Meg Sharp, Director of Training & Education WFCC
We’re not going to pretend the pandemic is anything to be super happy about. But we do think it helps to embrace all the silver linings. Especially for us, those that can have a positive impact on our fitness and health.
Exercise snacks. Those 20 second – to 3 minute quick bouts of activity we can easily work into the day!
Working out in your barefeet. True strength begins from the bottom up!
Great classes and trainers live in your living room. And exercising in nature.
Since the pandemic began, more and more Canadians are exercising in the parks and trails in the great outdoors. And this “green exercise” trend it turns out, is a really fabulous one.
For starters, we evolved to be comfortable, even thrive outdoors. We’re born with an innate affiliation with nature. So getting out there can help us connect with the natural rhythms of the sun, and the natural healthy rhythms of our own bodies.
Exercising in nature has been shown to restore your ability to focus. So wandering through the woods subsequently reduces the tendency for the mind to so wander facilitating better concentration and productivity.
Natural undulations in views and terrain provide visual stimulation and challenge and train balance and agility. Turns out this additional stimulation also burns more calories.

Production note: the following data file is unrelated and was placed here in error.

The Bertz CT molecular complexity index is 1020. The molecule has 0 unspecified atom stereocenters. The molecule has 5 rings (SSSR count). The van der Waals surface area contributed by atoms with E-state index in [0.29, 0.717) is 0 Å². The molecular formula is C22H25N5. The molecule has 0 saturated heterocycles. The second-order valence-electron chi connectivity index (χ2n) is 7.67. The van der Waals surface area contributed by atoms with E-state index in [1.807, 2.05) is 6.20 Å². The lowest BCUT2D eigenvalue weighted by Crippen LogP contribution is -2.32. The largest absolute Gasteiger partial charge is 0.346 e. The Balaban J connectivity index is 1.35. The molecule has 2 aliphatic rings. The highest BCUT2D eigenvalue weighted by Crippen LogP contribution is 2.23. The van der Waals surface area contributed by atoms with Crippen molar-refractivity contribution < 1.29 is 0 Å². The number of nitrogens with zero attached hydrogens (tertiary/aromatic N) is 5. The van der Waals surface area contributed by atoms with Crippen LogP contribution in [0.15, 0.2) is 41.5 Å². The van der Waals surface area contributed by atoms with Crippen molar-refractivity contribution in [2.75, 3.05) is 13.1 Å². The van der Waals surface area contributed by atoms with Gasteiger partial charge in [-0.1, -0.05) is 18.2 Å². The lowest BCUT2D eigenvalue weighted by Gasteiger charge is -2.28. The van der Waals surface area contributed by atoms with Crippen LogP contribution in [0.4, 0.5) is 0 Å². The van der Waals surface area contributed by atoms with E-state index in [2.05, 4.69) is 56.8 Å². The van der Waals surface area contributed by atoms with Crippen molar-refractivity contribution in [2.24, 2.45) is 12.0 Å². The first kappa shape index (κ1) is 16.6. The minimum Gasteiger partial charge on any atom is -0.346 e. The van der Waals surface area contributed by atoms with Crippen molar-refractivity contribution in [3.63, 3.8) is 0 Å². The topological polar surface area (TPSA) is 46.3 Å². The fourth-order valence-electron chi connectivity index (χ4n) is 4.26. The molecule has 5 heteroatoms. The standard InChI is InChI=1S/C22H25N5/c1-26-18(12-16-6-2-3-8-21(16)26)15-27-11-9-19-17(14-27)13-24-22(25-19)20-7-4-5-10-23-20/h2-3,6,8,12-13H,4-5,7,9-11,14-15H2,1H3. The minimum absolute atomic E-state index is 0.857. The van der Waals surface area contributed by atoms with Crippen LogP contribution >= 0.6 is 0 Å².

Want to increase your intensity? Turns out people will naturally walk faster, work harder but report lower perceived exertion relative to a slower treadmill-based walk! (More calories again!)
People tend to rate exercise in natural settings as “enjoyable” and are therefore far more likely to repeat the experience. Given exercise adherence is such a challenge in North America, this benefit is a really powerful one.
And – if I may – being super obsessed with adherence: We know that lack of results negatively impacts adherence. And we know higher intensity exercise tends to garner better results. So if nature inspires higher intensity exercise…?! Win!
There is also preliminary evidence to show that exercising in nature may boost immune system function and help recovery from illness better than physical activity inside.
Need one more reason? While you connect with nature, you can safely connect – socially distanced of course – with a few fellow human beings.
Thompson Coon, J.; Boddy, K.; Stein, K.; Whear, R.; Barton, J.; Depledge, M.H. Does participating in physical activity in outdoor natural environments have a greater effect on physical and mental wellbeing than physical activity indoors? A systematic review. Environ. Sci. Technol. 2011, 45, 1761–1772.
Focht, B.C. Brief walks in outdoor and laboratory environments: Effects on affective responses, enjoyment, and intentions to walk for exercise. Res. Quart. Exerc. Sport 2009, 80, 611–620
Pretty, J.; Peacock, J.; Sellens, M.; Griffin, M. The mental and physical health outcomes of green exercise. Int. J. Environ. Health Res. 2005, 15, 319–337
Rogerson, M.; Brown, D.K.; Sandercock, G.; Wooller, J.-J.; Barton, J. A comparison of four typical green exercise environments and prediction of psychological health outcomes. Perspect. Public Health 2015.